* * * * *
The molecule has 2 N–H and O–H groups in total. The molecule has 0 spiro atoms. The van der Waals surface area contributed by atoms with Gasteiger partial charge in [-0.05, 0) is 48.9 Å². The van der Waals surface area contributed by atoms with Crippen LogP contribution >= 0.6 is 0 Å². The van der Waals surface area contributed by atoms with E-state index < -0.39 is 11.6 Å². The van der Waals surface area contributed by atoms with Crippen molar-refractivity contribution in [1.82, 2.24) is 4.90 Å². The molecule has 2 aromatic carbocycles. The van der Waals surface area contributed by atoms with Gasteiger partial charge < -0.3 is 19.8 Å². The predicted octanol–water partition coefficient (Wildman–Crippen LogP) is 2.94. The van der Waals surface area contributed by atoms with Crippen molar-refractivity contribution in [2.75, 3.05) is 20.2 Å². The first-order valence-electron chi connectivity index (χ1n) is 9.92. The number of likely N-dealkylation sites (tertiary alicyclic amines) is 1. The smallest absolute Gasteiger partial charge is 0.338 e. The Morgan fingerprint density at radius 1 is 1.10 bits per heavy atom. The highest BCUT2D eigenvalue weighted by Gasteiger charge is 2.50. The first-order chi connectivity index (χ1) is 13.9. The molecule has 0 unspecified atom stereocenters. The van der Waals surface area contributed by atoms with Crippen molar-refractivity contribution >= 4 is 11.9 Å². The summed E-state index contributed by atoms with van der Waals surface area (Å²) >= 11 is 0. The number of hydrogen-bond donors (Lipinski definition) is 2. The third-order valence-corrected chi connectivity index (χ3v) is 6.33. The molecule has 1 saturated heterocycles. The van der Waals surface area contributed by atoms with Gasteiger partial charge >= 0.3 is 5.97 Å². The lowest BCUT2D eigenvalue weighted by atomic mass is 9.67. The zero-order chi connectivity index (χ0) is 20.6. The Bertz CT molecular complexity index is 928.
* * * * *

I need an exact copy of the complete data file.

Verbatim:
The molecule has 2 N–H and O–H groups in total. The molecule has 0 spiro atoms. The van der Waals surface area contributed by atoms with Gasteiger partial charge in [-0.05, 0) is 48.9 Å². The van der Waals surface area contributed by atoms with Crippen LogP contribution >= 0.6 is 0 Å². The van der Waals surface area contributed by atoms with E-state index < -0.39 is 11.6 Å². The van der Waals surface area contributed by atoms with Crippen molar-refractivity contribution in [1.82, 2.24) is 4.90 Å². The molecule has 2 aromatic carbocycles. The van der Waals surface area contributed by atoms with Gasteiger partial charge < -0.3 is 19.8 Å². The predicted octanol–water partition coefficient (Wildman–Crippen LogP) is 2.94. The van der Waals surface area contributed by atoms with Crippen molar-refractivity contribution in [2.75, 3.05) is 20.2 Å². The first-order valence-electron chi connectivity index (χ1n) is 9.92. The number of likely N-dealkylation sites (tertiary alicyclic amines) is 1. The smallest absolute Gasteiger partial charge is 0.338 e. The Morgan fingerprint density at radius 1 is 1.10 bits per heavy atom. The highest BCUT2D eigenvalue weighted by Gasteiger charge is 2.50. The first-order chi connectivity index (χ1) is 13.9. The molecule has 0 unspecified atom stereocenters. The van der Waals surface area contributed by atoms with Crippen molar-refractivity contribution >= 4 is 11.9 Å². The summed E-state index contributed by atoms with van der Waals surface area (Å²) >= 11 is 0. The number of hydrogen-bond donors (Lipinski definition) is 2. The third-order valence-corrected chi connectivity index (χ3v) is 6.33. The molecule has 1 saturated heterocycles. The van der Waals surface area contributed by atoms with Gasteiger partial charge >= 0.3 is 5.97 Å². The lowest BCUT2D eigenvalue weighted by atomic mass is 9.67. The zero-order chi connectivity index (χ0) is 20.6. The Bertz CT molecular complexity index is 928.